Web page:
The book is insightful and humorous-- and she succeeds in helping readers to adjust the way that they perceive the working poor in the United States. ( )
  HSContino | May 20, 2016 |
A deeply disturbing book about the working life of people that we too often take for granted. ( )
  M_Clark | Apr 25, 2016 |
Barbara Ehrereich's novel is a first personal account of her experience working as an undercover journalist who is investigating the impact of the 1996 welfare and reform act. She is primarily seeking to experience the lives of the working poor. For example, the working poor often live in motel rooms instead of apartments because they cannot afford the security deposit. Ehrereich uncovers social problems of the poor that often make things like securing shelter and food more expensive for them than other workers. Ehrereich discusses the fatigue, pain, and stress of unskilled, low-wage workers. She contends that low-wage workers do not work for themselves, rather they work for us and there should be a new equality in wages. Although the novel has received sharp criticism for inaccuracies, excepts from this text are useful in discussions about the American ideals of equality, justice, and security. I often use excepts of the text with the speeches and literary works of Patrick Henry, Benjamin Franklin, and Benjamin Banneker. The novel adds modern day insight when we read short stories and poetry by Langston Hughes, Claude McKay, and Richard Rodriguez. Since many teens are employed in minimum wage jobs, I like to use this text as a platform for a debate regarding minimum wage standards.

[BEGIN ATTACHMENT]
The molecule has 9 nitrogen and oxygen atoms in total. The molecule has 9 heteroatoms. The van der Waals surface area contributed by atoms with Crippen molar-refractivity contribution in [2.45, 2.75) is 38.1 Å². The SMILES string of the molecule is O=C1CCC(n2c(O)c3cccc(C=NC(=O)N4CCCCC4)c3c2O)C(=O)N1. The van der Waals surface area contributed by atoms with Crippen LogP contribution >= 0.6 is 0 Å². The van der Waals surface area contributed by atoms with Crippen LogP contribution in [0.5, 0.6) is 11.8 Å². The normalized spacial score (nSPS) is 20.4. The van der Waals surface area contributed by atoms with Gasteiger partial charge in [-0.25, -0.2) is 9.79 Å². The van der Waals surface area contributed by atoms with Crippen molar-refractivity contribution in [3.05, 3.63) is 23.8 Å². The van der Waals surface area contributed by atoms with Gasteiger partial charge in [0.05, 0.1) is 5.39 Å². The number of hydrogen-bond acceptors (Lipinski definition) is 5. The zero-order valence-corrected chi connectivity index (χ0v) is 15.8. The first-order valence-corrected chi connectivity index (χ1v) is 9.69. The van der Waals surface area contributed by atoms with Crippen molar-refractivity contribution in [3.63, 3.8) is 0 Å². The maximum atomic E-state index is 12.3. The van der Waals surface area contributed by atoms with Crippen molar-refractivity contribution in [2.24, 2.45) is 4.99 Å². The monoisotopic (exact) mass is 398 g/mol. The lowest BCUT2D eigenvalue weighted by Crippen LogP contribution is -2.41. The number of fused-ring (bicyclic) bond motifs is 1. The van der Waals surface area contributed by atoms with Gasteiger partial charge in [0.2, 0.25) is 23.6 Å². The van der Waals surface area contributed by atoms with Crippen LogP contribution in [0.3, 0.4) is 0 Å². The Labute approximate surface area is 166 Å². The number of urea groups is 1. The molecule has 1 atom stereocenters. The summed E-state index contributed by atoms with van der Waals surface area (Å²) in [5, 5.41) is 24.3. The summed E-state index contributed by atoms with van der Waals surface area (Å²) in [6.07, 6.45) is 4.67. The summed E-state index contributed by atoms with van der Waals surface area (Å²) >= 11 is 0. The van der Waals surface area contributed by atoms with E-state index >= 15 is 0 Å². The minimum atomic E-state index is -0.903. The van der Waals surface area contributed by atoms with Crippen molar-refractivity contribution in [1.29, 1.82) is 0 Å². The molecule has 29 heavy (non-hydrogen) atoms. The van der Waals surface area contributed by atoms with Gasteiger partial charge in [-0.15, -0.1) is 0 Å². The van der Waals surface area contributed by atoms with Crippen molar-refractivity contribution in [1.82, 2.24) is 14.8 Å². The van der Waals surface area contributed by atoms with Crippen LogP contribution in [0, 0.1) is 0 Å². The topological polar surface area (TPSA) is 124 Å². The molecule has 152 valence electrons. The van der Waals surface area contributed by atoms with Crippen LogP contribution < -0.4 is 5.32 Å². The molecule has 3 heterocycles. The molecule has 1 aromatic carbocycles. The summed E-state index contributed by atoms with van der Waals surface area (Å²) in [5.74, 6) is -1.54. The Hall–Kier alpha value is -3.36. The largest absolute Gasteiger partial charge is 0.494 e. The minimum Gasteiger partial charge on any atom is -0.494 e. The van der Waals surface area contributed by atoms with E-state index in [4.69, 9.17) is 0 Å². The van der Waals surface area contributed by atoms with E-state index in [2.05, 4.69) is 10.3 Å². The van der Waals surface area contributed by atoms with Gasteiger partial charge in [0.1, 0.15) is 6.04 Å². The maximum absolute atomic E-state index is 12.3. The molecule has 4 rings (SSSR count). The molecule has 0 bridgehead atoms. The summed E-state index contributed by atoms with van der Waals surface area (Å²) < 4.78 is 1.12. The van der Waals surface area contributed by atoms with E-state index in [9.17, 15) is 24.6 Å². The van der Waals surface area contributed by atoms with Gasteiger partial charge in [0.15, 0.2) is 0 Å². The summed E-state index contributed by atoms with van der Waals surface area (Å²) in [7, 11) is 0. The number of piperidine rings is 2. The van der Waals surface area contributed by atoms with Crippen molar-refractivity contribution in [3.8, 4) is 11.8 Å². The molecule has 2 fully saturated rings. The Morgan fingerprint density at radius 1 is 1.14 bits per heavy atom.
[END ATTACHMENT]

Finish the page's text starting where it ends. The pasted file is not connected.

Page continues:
Overview of Ehrenreich's Project https://www.youtube.com/watch?v=nb2nrSrU5Z0
America Low Wage https://www.youtube.com/watch?v=lmqUEIT6QBI
Raising the Minimum Wage https://www.youtube.com/watch?v=Mohzpt_HhME